Wildlife ⋅ Page 1

Covering Their Tracks

Mike Byrne unravels the mystery of where the wild things go

Whether a creature has feathers, fur or fins, it really doesn’t matter to Mike Byrne. He just wants to know where it’s going and what it might do when it gets there. Byrne is one of the newest faculty members in the College of Agriculture, Food and Natural Resources at the University of Missouri, arriving on campus in June 2017.…

Broadening the Horizon

Wurdack Research Center field day offers extensive information

Attendees of the annual Wurdack Research Center field day were able to learn about everything from ticks to timber to wildlife damage management on Friday, Oct. 6. The field day featured several presentations, as well as an opportunity to meet Christopher Daubert, Vice Chancellor and Dean of the University of Missouri College of Agriculture, Food and Natural Resources. Daubert began…

Return of the Bird

Researchers at Quail Field Day will share ways to improve quail numbers

Bradford Research Center is like many farms across the state in that each year they grow soybeans, corn and bountiful amounts of vegetables. For years, the center near Columbia never had quail on the property. It’s a growing dilemma across the country due to habitat loss and spreading urbanization. But thanks to work in the last decade, researchers are seeing…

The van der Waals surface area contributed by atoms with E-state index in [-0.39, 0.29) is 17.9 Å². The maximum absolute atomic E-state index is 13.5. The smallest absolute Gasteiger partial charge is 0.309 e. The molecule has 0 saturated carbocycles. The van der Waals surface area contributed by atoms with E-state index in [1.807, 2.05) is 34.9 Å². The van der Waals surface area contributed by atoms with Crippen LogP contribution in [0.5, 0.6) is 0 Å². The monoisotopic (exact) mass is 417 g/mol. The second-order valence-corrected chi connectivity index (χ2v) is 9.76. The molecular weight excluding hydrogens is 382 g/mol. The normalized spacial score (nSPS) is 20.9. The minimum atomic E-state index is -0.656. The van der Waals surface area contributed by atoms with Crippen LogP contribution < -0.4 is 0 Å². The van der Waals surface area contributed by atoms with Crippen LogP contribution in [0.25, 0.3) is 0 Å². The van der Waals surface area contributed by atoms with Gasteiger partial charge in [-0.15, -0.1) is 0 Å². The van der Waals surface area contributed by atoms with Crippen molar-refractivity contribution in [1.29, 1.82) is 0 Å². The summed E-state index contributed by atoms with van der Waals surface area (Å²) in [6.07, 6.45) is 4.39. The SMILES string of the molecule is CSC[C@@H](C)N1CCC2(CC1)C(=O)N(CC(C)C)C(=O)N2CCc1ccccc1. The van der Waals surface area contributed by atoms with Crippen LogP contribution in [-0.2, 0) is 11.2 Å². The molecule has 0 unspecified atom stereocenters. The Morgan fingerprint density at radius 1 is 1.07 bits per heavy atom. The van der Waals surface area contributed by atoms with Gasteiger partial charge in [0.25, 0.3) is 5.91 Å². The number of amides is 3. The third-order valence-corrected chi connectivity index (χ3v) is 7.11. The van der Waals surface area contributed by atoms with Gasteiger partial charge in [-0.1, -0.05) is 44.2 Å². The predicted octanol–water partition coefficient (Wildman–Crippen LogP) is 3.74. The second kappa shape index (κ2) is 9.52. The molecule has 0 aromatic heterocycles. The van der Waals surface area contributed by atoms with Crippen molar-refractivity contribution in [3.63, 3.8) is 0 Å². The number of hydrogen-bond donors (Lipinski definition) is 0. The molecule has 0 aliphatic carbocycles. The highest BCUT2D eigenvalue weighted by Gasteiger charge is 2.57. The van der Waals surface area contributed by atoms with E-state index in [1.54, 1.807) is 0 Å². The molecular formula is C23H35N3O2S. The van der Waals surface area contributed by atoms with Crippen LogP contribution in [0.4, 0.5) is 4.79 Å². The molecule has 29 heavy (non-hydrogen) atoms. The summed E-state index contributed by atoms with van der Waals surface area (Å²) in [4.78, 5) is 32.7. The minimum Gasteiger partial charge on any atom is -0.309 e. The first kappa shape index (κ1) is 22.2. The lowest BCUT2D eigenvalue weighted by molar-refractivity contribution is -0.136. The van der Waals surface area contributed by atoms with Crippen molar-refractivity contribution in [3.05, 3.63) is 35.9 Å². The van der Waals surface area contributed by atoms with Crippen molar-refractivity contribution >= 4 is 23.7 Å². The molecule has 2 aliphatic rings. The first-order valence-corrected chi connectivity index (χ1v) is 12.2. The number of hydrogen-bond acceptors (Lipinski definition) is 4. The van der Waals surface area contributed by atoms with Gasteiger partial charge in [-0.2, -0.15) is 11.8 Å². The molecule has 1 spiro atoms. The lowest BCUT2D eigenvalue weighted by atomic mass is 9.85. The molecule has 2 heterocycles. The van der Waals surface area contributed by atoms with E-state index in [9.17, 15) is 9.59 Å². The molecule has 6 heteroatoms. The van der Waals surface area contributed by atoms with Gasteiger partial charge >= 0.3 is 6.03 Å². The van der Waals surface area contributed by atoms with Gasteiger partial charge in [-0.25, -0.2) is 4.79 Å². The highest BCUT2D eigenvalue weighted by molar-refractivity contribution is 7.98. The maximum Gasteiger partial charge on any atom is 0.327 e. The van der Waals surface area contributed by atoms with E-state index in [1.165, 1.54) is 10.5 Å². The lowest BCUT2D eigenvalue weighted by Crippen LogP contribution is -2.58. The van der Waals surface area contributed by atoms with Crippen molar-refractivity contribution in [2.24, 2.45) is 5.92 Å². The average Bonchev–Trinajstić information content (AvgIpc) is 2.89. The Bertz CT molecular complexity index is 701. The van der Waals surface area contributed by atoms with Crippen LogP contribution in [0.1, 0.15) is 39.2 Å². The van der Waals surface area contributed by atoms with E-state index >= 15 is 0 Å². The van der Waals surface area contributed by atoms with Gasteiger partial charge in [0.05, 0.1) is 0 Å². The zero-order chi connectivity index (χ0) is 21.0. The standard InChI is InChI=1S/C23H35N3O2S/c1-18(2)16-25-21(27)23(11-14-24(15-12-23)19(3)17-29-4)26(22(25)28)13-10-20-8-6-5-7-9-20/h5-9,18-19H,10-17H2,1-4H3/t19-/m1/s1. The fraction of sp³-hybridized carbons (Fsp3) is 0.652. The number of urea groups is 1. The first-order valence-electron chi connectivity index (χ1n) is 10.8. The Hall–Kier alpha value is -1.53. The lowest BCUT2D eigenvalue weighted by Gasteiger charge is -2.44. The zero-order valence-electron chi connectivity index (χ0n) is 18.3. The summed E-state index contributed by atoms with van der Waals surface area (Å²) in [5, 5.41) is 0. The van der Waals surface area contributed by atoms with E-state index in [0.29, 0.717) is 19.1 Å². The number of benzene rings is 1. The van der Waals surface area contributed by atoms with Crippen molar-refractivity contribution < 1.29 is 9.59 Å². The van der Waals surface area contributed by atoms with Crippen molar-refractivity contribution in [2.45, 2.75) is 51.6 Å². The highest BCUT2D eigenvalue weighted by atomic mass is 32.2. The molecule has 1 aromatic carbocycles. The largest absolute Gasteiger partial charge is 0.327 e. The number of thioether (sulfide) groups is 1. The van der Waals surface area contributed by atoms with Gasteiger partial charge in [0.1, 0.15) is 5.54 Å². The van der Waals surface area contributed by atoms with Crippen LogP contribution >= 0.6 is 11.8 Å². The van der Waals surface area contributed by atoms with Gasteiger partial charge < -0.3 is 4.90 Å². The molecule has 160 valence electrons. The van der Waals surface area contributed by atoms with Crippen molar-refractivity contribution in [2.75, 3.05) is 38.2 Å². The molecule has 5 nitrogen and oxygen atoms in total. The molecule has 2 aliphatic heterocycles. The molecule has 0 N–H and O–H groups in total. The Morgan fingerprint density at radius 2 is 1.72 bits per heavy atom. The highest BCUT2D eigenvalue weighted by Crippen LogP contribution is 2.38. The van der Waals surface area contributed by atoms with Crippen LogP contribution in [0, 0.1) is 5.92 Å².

An SEC First

Millspaugh is first recipient of MU's SEC Faculty Achievement Award

Joshua J. Millspaugh, Pauline O’Connor Distinguished Professor of Wildlife Management, was chosen as the first recipient of the University of Missouri’s Southeastern Conference Faculty Achievement Award. This annual award recognizes one professor from each of the 14 SEC member universities who have meritorious records in teaching and scholarship and who serve as role models for other faculty and students. To…

MU study looks at wildlife impact on city children

The future of wildlife conservation in the city depends on the next generation, but there is concern urban children may not be in touch with wildlife. With ethnic minority groups making up a large portion of city populations, a University of Missouri study looked at the experiences urban minority kids have with wildlife. According to the study, early involvement is important.